Revolt Library >> Browsing by Tag "improvements"
The attempt of the local authorities to renew the London coal and corn duties has revealed to the people one of the numberless indirect methods by which they are fleeced by their masters. The Corporation and Board of Works devote these duties (coal, taxed 13d. a ton, brings in L450,000 a-year) to the fair-seeming purposes of town improvements and the purchase of open spaces. But-putting aside all questions of jobbery and and speculation, of " turns " and " bonuses " and " good things " for self and friends-for whose benefit are town improvements chiefly undertaken !The rich dwellers in fashionable districts and the traders of the City, or the poor crowded together in the slums ? Pulling down an occasional rookery is about as far as the auth... (From : AnarchyArchives.)
When Professor Huxley introduced, twenty-three years ago, the name and the subject of Physiography, his intentions were certainly excellent. Natural sciences were almost entirely excluded at that time from the schools. The teaching of geography stood very low: political geography, so-called, was a mere collection of names, and an entirely subordinate subject; and physical geography was a collection of information, too abstract, too incoherent, too wide, and too superficial at the same time, to be of any use in education. Under the name of Physiography natural sciences were, so to say, smuggled into the schools. And by showing how the study of Nature may be approached, and methods of scientific observation may be rendered familiar by examini... (From : Anarchy Archives.)
The fundamental error of the reformists is that of dreaming of solidarity, a sincere collaboration, between masters and servants, between proprietors and workers which even if it might have existed here and there in periods of profound unconsciousness of the masses and of ingenuous faith in religion and rewards, is utterly impossible today. Those who envisage a society of well stuffed pigs which waddle contentedly under the ferule of a small number of swineherd; who do not take into account the need for freedom and the sentiment of human dignity; who really believe in a God that orders, for his abstruse ends, the poor to be submissive and the rich to be good and charitable can also imagine and aspire to a technical organization of producti... (From : TheAnarchistLibrary.org.)
Published Essays and Pamphlets Sacco and Vanzetti by Alexander Berkman and Emma Goldman [Published in The Road to Freedom (New York), Vol. 5, Aug. 1929.] THE names of the "good shoe-maker and poor fish-peddler" have ceased to represent merely two Italian workingmen. Throughout the civilized world Sacco and Vanzetti have become a symbol, the shibboleth of Justice crushed by Might. That is the great historic significance of this twentieth century crucifixion, and truly prophetic, were the words of Vanzetti when he declared, "The last moment belongs to us--that agony is our triumph." We hear a great deal of progress and by that people usually mean improvements of various kinds, mostly life-saving discoveries and labor-saving inventions, or ref... (From : Anarchy Archives.)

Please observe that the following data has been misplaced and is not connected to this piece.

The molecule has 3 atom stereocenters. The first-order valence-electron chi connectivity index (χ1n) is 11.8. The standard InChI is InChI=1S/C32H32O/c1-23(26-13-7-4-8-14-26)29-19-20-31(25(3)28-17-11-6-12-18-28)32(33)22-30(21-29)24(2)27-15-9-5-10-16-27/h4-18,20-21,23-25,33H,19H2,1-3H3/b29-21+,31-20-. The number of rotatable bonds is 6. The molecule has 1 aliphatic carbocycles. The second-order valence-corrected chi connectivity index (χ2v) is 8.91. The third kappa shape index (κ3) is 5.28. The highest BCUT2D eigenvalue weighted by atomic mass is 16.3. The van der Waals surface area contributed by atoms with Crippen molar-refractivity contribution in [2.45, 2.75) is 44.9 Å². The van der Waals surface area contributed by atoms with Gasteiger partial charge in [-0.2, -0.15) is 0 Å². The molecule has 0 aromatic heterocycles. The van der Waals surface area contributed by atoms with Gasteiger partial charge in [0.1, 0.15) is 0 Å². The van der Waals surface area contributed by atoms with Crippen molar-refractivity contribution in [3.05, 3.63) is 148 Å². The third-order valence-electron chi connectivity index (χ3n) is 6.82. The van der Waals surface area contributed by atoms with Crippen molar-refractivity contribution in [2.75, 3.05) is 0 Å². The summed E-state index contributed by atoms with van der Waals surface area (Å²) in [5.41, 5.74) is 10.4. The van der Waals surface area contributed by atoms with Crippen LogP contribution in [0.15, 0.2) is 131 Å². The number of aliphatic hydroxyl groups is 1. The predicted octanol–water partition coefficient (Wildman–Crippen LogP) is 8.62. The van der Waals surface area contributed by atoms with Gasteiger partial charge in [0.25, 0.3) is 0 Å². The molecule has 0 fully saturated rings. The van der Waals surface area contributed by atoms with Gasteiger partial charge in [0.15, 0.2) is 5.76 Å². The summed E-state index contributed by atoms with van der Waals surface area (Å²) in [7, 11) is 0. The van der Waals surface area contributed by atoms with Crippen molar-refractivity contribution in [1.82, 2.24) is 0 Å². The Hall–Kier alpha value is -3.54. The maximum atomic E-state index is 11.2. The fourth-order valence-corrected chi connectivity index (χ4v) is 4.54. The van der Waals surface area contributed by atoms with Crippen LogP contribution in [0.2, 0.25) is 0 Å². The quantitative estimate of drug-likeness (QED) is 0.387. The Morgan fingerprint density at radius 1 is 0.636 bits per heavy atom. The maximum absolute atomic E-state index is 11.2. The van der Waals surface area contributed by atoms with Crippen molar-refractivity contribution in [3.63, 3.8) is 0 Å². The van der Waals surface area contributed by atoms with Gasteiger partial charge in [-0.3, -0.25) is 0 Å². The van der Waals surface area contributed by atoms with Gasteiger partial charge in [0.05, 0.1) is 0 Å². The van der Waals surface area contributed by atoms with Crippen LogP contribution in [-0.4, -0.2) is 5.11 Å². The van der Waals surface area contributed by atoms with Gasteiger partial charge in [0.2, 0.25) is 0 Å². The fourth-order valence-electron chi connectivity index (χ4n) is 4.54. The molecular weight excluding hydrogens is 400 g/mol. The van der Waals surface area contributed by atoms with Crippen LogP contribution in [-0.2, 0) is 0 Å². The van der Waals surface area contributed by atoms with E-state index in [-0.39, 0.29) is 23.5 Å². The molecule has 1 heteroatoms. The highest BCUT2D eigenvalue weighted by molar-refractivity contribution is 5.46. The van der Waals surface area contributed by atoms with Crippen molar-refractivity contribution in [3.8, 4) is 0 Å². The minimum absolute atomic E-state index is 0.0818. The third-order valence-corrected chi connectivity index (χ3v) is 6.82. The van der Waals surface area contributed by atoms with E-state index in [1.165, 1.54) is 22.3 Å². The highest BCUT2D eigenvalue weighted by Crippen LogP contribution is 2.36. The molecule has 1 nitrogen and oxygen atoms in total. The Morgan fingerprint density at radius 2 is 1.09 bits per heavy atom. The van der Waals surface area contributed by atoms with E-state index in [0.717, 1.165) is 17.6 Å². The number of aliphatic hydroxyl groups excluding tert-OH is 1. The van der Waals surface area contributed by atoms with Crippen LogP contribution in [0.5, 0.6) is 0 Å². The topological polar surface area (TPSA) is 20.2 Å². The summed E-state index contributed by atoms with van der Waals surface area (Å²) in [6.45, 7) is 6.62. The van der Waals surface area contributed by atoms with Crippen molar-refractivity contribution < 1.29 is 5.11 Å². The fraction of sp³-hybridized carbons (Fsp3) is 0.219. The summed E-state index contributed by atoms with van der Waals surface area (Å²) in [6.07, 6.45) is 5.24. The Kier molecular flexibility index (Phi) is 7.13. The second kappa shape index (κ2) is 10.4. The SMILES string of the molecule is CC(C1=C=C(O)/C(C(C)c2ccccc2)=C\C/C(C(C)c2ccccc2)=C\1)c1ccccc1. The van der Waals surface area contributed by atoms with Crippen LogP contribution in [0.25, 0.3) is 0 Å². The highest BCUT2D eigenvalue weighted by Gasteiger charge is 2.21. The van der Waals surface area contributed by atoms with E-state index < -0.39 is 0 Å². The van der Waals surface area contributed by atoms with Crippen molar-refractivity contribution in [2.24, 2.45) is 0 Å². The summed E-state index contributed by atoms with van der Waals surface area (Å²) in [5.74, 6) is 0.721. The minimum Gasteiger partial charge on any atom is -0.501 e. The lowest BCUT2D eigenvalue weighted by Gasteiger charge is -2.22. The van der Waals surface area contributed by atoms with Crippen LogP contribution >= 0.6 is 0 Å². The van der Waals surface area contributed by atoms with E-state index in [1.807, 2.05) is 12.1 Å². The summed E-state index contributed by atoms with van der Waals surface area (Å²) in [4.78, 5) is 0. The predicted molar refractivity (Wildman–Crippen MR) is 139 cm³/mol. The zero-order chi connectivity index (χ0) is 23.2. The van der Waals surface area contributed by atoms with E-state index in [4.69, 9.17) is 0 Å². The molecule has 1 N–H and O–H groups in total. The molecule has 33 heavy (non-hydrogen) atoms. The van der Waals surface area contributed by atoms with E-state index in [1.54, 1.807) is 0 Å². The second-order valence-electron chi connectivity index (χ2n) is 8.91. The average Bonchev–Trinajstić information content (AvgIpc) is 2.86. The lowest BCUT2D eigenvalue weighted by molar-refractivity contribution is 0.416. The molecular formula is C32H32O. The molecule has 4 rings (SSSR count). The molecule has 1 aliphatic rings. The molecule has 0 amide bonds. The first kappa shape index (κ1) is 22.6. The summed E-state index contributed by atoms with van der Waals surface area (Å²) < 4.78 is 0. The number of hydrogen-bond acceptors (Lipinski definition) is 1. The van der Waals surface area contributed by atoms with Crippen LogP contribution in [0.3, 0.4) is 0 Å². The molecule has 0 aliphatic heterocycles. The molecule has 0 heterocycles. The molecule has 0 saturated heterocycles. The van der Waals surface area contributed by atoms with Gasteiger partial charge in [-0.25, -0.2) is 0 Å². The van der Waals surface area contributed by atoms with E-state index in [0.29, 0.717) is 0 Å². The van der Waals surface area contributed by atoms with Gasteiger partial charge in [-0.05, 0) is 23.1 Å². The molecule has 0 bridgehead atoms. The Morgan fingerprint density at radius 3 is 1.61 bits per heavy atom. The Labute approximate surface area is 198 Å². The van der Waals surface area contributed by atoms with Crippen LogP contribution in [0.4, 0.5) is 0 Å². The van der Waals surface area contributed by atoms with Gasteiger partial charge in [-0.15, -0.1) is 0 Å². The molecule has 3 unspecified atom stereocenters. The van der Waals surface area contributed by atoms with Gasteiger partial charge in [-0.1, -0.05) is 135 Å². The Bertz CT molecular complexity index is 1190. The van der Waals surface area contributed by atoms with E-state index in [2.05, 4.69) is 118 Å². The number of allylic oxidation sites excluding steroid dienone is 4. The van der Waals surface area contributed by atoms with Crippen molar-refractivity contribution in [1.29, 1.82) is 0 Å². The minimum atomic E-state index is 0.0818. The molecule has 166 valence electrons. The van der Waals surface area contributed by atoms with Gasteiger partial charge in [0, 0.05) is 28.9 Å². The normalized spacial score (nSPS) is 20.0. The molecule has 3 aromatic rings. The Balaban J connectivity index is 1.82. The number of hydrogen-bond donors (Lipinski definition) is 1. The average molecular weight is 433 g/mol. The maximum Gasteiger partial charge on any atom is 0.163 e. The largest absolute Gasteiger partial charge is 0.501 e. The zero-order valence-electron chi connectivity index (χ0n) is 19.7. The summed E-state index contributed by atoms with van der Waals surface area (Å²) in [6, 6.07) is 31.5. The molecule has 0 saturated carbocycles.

• "The anarchists within the unions should strive to ensure that they remain open to all workers of whatever opinion or party on the sole condition that there is solidarity in the struggle against the bosses. They should oppose the corporatist spirit and any attempt to monopolize labor or organization. They should prevent the Unions from becoming the tools of the politicians for electoral or other authoritarian ends; they should preach and practice direct action, decentralization, autonomy and free initiative. They should strive to help members learn how to participate directly in the life of the organization and to do without leaders and permanent officials. They must, in short, remain anarchists, remain always in close touch with anarchists and remember that the workers' organization is not the end but just one of the means, however important, of preparing the way for the achievement of anarchism."
• "Today, I believe, there is no-one, or almost no-one among us who would deny the usefulness of and the need for the labor movement as a mass means of material and moral advancement, as a fertile ground for propaganda and as an indispensable force for the social transformation that is our goal. There is no longer anyone who does not understand what the workers' organization means, to us anarchists more than to anyone, believing as we do that the new social organization must not and cannot be imposed by a new government by force but must result from the free cooperation of all. Moreover, the labor movement is now an important and universal institution. To oppose it would be to become the oppressors' accomplices; to ignore it would be to put us out of reach of people's everyday lives and condemn us to perpetual powerlessness."
• "...a mass of people plagued by urgent needs and driven by aspirations - at times passionate but always vague and indeterminate - to a better life, and on the other individuals and parties who have a specific view of the future and of the means to attain it..."